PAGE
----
Imagine my surprise, then, when I came across a Jigglybuff near my bike stop and a Jynx just a few blocks later. I also found a Hypno and Tauros before reaching level 6. This variation among types keeps me engaged: every time I recognize the shadowy outline of a new Pokémon nearby, I get too psyched to put my phone away and keep walking to find it.
Leveling up is achievable
It doesn’t take hours or days of gameplay to finally add some cool features, new Pokémon, or XP. Things happen frequently enough to keep me interested, and I don’t have to do a lot of aimless walking around for something to happen.
Gyms and Pokéstops are close together, too. If I’m trying to figure out if it’s worth it to keep going in one direction or turn off the game, a nearby Pokéstop will likely convince me to go get some gear. It’s an effective way to wrap me into playing longer, and I don’t mind because I can get something out of it.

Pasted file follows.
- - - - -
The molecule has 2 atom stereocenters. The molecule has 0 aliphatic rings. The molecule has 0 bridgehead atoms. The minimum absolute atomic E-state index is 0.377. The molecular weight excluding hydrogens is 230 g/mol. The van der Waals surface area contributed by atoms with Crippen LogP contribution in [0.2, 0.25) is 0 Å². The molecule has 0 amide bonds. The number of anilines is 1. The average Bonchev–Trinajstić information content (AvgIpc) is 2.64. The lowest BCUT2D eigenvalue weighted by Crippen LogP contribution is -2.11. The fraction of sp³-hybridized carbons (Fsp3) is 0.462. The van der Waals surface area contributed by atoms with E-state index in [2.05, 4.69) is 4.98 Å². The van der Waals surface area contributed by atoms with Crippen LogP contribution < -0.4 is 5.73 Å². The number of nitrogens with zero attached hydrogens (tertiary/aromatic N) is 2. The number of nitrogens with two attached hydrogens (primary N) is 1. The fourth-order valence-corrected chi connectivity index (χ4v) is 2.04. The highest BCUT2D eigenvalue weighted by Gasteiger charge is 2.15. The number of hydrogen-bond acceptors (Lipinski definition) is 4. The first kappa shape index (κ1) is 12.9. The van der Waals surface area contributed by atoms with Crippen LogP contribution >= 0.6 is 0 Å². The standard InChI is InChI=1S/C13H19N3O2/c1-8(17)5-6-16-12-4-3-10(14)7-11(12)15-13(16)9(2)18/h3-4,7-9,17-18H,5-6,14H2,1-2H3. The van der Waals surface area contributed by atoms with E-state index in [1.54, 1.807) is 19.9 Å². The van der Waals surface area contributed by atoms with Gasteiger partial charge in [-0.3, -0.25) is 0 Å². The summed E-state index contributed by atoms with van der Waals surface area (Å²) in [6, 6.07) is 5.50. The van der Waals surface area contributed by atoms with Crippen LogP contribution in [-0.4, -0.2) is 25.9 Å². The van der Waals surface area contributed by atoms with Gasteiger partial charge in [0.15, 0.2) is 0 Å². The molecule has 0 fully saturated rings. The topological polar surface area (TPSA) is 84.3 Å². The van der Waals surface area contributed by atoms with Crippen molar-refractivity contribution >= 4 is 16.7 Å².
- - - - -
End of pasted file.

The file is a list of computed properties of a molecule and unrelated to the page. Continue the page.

Pokémon augmented reality (AR) is literally my dream
I cannot describe the overwhelming joy I experienced when I saw my first Pokémon dancing around the street in front of me. For someone like me—a person fully capable of suspending my disbelief so I can see Pokémon in the real world—this is by far the greatest thing I have ever experienced in a game. I will probably pee my pants when I find Pikachu.
Missing out on reality